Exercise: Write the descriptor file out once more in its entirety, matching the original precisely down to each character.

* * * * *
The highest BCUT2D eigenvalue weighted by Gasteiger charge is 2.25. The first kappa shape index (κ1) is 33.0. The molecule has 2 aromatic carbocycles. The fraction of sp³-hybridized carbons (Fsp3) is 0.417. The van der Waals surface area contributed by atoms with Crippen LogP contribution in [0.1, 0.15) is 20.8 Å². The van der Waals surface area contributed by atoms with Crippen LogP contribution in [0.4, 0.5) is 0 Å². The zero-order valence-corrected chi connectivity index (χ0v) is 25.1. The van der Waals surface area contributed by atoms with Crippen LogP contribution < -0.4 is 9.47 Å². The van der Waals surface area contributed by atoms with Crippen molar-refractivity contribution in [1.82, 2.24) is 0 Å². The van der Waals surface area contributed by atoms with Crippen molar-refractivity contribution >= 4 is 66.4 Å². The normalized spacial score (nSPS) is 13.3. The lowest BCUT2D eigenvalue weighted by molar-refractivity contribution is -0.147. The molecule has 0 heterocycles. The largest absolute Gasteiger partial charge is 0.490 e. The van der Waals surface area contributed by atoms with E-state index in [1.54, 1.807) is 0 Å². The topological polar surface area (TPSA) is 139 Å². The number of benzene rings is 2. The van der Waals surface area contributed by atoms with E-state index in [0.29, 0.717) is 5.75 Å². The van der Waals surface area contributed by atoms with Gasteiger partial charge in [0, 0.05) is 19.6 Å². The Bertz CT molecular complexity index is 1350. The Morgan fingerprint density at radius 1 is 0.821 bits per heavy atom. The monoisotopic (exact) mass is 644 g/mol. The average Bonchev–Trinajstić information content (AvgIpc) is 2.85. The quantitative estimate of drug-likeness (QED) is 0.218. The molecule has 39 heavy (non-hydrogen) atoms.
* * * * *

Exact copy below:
The highest BCUT2D eigenvalue weighted by Gasteiger charge is 2.25. The first kappa shape index (κ1) is 33.0. The molecule has 2 aromatic carbocycles. The fraction of sp³-hybridized carbons (Fsp3) is 0.417. The van der Waals surface area contributed by atoms with Crippen LogP contribution in [0.1, 0.15) is 20.8 Å². The van der Waals surface area contributed by atoms with Crippen LogP contribution in [0.4, 0.5) is 0 Å². The zero-order valence-corrected chi connectivity index (χ0v) is 25.1. The van der Waals surface area contributed by atoms with Crippen LogP contribution < -0.4 is 9.47 Å². The van der Waals surface area contributed by atoms with Crippen molar-refractivity contribution in [1.82, 2.24) is 0 Å². The van der Waals surface area contributed by atoms with Crippen molar-refractivity contribution >= 4 is 66.4 Å². The normalized spacial score (nSPS) is 13.3. The lowest BCUT2D eigenvalue weighted by molar-refractivity contribution is -0.147. The molecule has 0 heterocycles. The largest absolute Gasteiger partial charge is 0.490 e. The van der Waals surface area contributed by atoms with E-state index in [1.54, 1.807) is 0 Å². The topological polar surface area (TPSA) is 139 Å². The number of benzene rings is 2. The van der Waals surface area contributed by atoms with E-state index in [0.29, 0.717) is 5.75 Å². The van der Waals surface area contributed by atoms with Gasteiger partial charge in [0, 0.05) is 19.6 Å². The Bertz CT molecular complexity index is 1350. The Morgan fingerprint density at radius 1 is 0.821 bits per heavy atom. The monoisotopic (exact) mass is 644 g/mol. The average Bonchev–Trinajstić information content (AvgIpc) is 2.85. The quantitative estimate of drug-likeness (QED) is 0.218. The molecule has 39 heavy (non-hydrogen) atoms.